A common scenario is to run multiple rounds where the top voted submissions from the preceding round are progressed to the next round. This allows you to create an open round for all submissions and then finalist rounds for highest scored submissions. The number of rounds largely depends on the number of submissions you expect to receive, however using multiple rounds is a great way to re-engage voters over a longer period.

Voting periods

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8

Identifying voters

Once you understand the period and number of vote rounds you want to run, the second step to running a fair voting process is to determine how you want to identify voters. There are different options available such as by IP address, email address, social account authentication or platform authentication (ContestPad supports the abilily for users to create an account).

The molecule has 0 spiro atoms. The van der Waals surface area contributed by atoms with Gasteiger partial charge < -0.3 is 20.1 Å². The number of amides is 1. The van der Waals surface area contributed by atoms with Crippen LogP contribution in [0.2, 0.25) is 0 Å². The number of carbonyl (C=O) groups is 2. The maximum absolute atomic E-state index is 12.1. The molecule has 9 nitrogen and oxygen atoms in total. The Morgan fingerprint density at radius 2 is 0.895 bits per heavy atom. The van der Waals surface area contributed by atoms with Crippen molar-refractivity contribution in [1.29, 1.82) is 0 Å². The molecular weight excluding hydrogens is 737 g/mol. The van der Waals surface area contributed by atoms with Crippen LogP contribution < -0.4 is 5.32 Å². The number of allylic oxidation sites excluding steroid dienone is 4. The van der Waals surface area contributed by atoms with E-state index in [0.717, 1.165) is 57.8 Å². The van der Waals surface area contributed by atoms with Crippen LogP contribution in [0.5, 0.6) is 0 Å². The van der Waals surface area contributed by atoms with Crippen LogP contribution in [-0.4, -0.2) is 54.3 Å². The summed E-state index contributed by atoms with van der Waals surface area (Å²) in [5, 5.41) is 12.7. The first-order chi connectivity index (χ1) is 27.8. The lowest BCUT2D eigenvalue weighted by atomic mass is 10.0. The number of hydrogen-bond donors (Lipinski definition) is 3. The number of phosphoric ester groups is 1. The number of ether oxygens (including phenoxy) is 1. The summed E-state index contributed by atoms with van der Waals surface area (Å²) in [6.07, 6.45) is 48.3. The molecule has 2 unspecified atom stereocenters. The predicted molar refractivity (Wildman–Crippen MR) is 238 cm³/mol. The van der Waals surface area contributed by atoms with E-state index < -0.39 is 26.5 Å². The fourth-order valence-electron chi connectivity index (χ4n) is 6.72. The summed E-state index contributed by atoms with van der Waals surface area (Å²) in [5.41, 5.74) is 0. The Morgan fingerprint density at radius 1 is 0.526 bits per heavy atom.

We find that email validation is the most cost effective and sure way of authenticating voters. This involves requesting an email address when someone votes and then providing a unique link to the voter’s inbox that they must select in order to validate the voters identity

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Voting rules

The last step is to managing vote fairness is to determine how often someone can vote for the same submission and how many submissions a voter can vote for. You may also decide to limit the number of votes per voting round or per category if you are wanting a people’s choice winner per category.

10

Voter Information

It goes without saying that if you are presenting submissions in a public gallery then we would always recommend including an approval step before accepting each entry into your gallery.